And what’s top story at RT (Russia Today) this morning after #DemDebate? Of course, what everyone saw right? social media going wild for Tulsi Gabbard, populist, after she went after establishment Dem Harris who happens to be on Senate Intel Committee (Russia Investigation) pic.twitter.com/siWkivnw4v
— Clint Watts (@selectedwisdom) August 1, 2019
Not to be outdone, Richard Stengel, another MSNBC analyst who served as former President Barack Obama’s under secretary of State, implied in a tweet that Gabbard’s criticisms of Harris’ record were part of a deep-cover attack on Harris, who could be an undefined “threat” to Russian interests.
“This is a clear example of Russian disinformation happening in real time,” claimed Stengel. “A hashtag created and promoted by Russia Today against Kamala Harris & supporting Rep. Gabbard, who is an apologist for another Putin puppet, Bashar Assad.”
“This is a sign that Harris is seen as a threat,” intoned Stengel.
This is a clear example of Russian disinformation happening in real time. A hashtag created & promoted by Russia Today against Kamala Harris & supporting Rep. Gabbard, who is an apologist for another Putin puppet, Bashar Assad. This is a sign that Harris is seen as a threat. https://t.co/1aQi4WMISb
— Richard Stengel (@stengel) August 1, 2019
Progressives, many of whom have their own issues with Gabbard for her views on foreign policy and problematic comments from her past, took issue with a framing of the criticism of Harris that sidestepped the substance of the attack by tying Gabbard to Russia.
In a series of tweets, defense attorney and legal commentator Rebecca J. Kavanagh said that accusing Gabbard of being a Russian pawn didn’t meet the smell test.
“This idea that anyone who criticizes Kamala Harris is a Russian bot or plant or working for MAGA is RIDICULOUS,” tweeted Kavanagh. “The questions asked of Senator Harris last night were more than reasonable and should have been asked by the moderators.”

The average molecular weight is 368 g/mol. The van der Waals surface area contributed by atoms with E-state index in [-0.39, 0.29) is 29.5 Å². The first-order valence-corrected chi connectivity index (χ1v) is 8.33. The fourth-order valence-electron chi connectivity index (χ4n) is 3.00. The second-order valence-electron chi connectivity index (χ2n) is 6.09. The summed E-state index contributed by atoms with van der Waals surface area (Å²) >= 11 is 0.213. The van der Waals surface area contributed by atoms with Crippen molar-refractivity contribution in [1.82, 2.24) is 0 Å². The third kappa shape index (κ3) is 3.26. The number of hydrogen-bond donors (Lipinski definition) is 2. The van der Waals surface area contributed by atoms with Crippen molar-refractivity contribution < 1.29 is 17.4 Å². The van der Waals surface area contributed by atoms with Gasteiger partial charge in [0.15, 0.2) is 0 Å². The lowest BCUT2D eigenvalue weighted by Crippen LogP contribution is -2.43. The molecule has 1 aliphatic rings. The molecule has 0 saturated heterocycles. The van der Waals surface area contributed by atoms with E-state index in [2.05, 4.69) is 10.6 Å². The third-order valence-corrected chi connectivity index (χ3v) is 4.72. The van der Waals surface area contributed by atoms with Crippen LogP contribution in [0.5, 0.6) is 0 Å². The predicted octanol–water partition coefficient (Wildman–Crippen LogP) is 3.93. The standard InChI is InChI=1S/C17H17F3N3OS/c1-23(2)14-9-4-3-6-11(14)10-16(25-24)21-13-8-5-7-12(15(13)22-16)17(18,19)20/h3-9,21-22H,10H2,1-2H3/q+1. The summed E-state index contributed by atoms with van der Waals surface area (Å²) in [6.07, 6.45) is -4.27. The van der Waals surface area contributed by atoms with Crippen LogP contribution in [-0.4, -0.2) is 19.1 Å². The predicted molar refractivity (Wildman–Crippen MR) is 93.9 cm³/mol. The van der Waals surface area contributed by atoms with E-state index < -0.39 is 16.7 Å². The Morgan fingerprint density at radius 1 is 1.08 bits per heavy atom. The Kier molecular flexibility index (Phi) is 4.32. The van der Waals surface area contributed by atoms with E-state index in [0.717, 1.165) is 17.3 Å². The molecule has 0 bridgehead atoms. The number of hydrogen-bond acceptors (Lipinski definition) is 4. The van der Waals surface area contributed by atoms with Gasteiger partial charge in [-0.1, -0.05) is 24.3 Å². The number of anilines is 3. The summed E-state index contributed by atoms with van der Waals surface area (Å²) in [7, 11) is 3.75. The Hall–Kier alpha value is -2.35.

“People have every right to question Tulsi Gabbard about her own record, but this does not make the points she made about Kamala Harris inaccurate or unfair,” Kavanagh added. “Why are people attacking the messenger rather than addressing the criticisms?”
This idea that anyone who criticizes Kamala Harris is a Russian bot or plant or working for MAGA is RIDICULOUS.
The questions asked of Senator Harris last night were more than reasonable and should have been asked by the moderators.
— Rebecca J. Kavanagh (@DrRJKavanagh) August 1, 2019
The Intercept‘s Mehdi Hasan made a distinction between Gabbard’s views on foreign policy and her critiques of Harris.
“Lets be clear,” tweeted Hasan, “Gabbard’s refusal to condemn Assad is awful and revealing but it doesn’t change the fact that her attack on Harris was legitimate and accurate and Harris has questions to answer about her record in California.”
Lets be clear, Gabbard’s refusal to condemn Assad is awful and revealing but it doesn’t change the fact that her attack on Harris was legitimate and accurate and Harris has questions to answer about her record in California. https://t.co/5c3G4qcnTy
— Mehdi Hasan (@mehdirhasan) August 1, 2019
Writer Leslie Lee III dismissed the entire Russian conspiracy theory in toto.
“People are inventing conspiracies about Tulsi Gabbard being a Russian agent in order to prove it’s a conspiracy theory that Kamala Harris spent her whole life putting black people in prison,” said Lee.
Instead, Lee suggested, there could be another option.
“What if Kamala Harris just spent her whole life putting black people in prison then decided in the last two years to pretend she gives a shit about black people because she needs our votes and cred?” Lee said. “Seems simpler.”
This article was chosen for republication based on the interest of our readers. Anti-Media republishes stories from a number of other independent news sources. The views expressed in this article are the author’s own and do not reflect Anti-Media editorial policy.